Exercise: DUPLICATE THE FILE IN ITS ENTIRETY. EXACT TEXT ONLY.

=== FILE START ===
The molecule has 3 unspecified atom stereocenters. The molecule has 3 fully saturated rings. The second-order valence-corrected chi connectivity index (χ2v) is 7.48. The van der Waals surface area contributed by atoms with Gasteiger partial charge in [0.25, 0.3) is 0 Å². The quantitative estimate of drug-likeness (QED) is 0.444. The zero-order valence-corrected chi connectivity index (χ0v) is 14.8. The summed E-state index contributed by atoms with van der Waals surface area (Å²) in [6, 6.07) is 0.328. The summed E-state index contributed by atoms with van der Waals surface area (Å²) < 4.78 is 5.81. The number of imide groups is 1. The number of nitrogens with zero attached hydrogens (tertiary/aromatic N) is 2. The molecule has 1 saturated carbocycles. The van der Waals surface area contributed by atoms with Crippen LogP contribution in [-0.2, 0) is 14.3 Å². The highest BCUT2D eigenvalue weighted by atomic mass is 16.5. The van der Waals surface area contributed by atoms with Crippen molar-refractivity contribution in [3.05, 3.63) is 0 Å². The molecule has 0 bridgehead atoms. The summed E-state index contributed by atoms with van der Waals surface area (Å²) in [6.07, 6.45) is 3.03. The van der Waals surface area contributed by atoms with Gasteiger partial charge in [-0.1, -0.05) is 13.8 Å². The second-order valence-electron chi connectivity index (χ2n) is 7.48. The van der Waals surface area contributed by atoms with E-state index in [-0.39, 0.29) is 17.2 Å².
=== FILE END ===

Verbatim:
The molecule has 3 unspecified atom stereocenters. The molecule has 3 fully saturated rings. The second-order valence-corrected chi connectivity index (χ2v) is 7.48. The van der Waals surface area contributed by atoms with Gasteiger partial charge in [0.25, 0.3) is 0 Å². The quantitative estimate of drug-likeness (QED) is 0.444. The zero-order valence-corrected chi connectivity index (χ0v) is 14.8. The summed E-state index contributed by atoms with van der Waals surface area (Å²) in [6, 6.07) is 0.328. The summed E-state index contributed by atoms with van der Waals surface area (Å²) < 4.78 is 5.81. The number of imide groups is 1. The number of nitrogens with zero attached hydrogens (tertiary/aromatic N) is 2. The molecule has 1 saturated carbocycles. The van der Waals surface area contributed by atoms with Crippen LogP contribution in [-0.2, 0) is 14.3 Å². The highest BCUT2D eigenvalue weighted by atomic mass is 16.5. The van der Waals surface area contributed by atoms with Crippen molar-refractivity contribution in [3.05, 3.63) is 0 Å². The molecule has 0 bridgehead atoms. The summed E-state index contributed by atoms with van der Waals surface area (Å²) in [6.07, 6.45) is 3.03. The van der Waals surface area contributed by atoms with Gasteiger partial charge in [-0.1, -0.05) is 13.8 Å². The second-order valence-electron chi connectivity index (χ2n) is 7.48. The van der Waals surface area contributed by atoms with E-state index in [-0.39, 0.29) is 17.2 Å².